Splashpress Media

Launching Free WordPress Themes….finally!

Posted on Sep 18, 2007

Free WordPress Themes

One of the projects that we have been working very hard behind the scenes on for quite a while is Free WordPress Themes. It’s never easy coding and designing something as comprehensive as this project from scratch and we have indeed faced a lot of teething problems. Our thanks to Jacob Gower and Design Disease for their patience and tenacity with this endeavor.

Finally…everything seems to be working smoothly and we are ready to launch. Our apologies for the delay. Here is an update on all the fixes that we have managed to achieve since our soft launch some months ago-:

* The counters all now work correctly, so that “most downloaded” and “top rated” are all functioning correctly.

* Search results are no longer duplicating, and are appearing as they should.

* Tags are appearing and linking as they should.

* Comprehensive admin functions have been added, so that we are able to control the quality of the themes uploaded and delete/edit as is appropriate.

* The pagination of all areas in the site now functions correctly, so that navigation is a breeze.

* The thumbnail “boxes” have now been formatted, so that they stay the same size- no matter the length of the WP Theme title (2 or 3 lines) or if a “view demo” link is inserted. This was a tricky hurdle to overcome!

* There is a standard image/screenshot applied for those themes uploaded that are missing one.

* Selected themes can now be viewed in full demo versions.

* Comments, ratings and feedback can be left by all users on any theme.

* The blog has been launched and we already have a few posts up.

* To get the site started, we have ourselves uploaded approx. 500 “quality themes”.

And so, after all said and done, welcome to Free WordPress Themes!!

As introduced on the site-:

This site, Free WordPress Themes, is a celebration of good design. We hand-picked a selection of WordPress themes that we think are worth using on your blogs. For this, we have used this criteria:

* Validates with XHTML standards. For this, at least XHTML 1.0 transitional is sufficient. Of course, we’re not very strict when it comes to compliance, but the best themes out there are those that look good and are coded properly.

* Aesthetically pleasing. Now this would be subjective. But we do subscribe to some objective measures of “beauty,” like for instance readability. Color schemes and proportion are important in this regard.

* Usability. A pretty site is useless if it is not navigable and if it is not usable in general. We easily get turned off by sites that make it difficult for the reader to find what he’s looking for.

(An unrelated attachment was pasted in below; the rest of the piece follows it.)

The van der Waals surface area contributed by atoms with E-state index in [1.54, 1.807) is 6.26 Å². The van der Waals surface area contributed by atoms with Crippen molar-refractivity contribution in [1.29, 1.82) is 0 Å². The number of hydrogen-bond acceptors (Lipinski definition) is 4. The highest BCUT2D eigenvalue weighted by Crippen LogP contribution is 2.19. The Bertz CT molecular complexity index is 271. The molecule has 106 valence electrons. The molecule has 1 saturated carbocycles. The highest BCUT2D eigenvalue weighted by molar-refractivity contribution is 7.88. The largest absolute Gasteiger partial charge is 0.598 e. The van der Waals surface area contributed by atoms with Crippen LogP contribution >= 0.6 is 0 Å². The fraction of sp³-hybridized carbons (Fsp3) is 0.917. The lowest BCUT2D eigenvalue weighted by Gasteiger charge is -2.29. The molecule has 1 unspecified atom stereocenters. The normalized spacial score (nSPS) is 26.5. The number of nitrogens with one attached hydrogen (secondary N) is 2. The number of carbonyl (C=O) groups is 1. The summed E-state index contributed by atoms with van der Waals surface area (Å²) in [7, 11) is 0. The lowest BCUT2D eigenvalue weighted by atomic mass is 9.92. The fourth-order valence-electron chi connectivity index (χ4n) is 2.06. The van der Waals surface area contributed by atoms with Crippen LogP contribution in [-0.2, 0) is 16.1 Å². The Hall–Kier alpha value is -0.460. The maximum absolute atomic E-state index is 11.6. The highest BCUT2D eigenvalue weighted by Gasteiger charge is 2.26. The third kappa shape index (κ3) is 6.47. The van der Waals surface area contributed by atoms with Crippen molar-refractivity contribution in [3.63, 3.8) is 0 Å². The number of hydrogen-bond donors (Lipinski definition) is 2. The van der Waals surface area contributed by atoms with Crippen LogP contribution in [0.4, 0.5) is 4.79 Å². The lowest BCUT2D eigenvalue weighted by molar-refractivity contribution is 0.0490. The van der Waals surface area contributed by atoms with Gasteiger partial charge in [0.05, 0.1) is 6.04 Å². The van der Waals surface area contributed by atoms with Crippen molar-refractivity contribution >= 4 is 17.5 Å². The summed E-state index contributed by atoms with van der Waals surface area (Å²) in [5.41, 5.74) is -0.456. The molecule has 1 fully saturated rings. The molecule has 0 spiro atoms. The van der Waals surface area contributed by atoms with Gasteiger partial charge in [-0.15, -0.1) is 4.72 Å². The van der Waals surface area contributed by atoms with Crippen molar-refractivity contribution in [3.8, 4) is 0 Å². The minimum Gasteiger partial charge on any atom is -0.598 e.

* Helpfulness of the theme author. We like it when a theme author gives good support to his/her theme’s users. For instance, themes that use images should have raw files packaged, so the end-user can easily make modifications on Photoshop or some other raster-graphics editing app. Don’t you think so, too?

Our hope is that FWPT will be seen as a real alternative to the official WP Theme Viewer. Our stance on the “sponsored themes” debate is essentially in the middle of the argument, in that we believe that Matt Mullenweg and the WordPress community were right to stamp down on the mass of “spammy” themes on WordPress (thousands of hidden links), but we feel that a unilateral policy of no sponsored themes at all was wrong, and a policy of refined differentiation was called for. There is “responsible” theme sponsorship, such as we at Splashpress employ at Performancing Themes, with just one sponsor allowed and whose link is not “spammy” and where the user has the option to take it out at their discretion. Quality themes like these, by the likes of Brian Gardner, Thord Hedengren and Design Disease– cost a great deal of money and are worth supporting, also with the post-release support in mind. Without such funding, the community will be robbed of such an array of free choices, as designers will not want to release their themes for free anymore, but rather go for the paid model version, as Brian is doing with his Revolution Theme.

This hard line taken by Automattic has caused a lot of controversy with the WordPress community and we therefore feel that our launching of FWPT comes at an opportune time- that it may be considered by users and designers alike- a welcome new home for free, free quality WordPress themes. Unlike Automattic, we will be judging each theme on its individual merits and allowing sponsored themes, while having no tolerance for spam. Many designers and users have had their whole accounts deleted at the WP Theme Viewer and others are disillusioned by the constant downtime. Even Matt Mullenweg himself has admitted to the problems.

We hope that you will join us in making FWPT a site that benefits everybody!!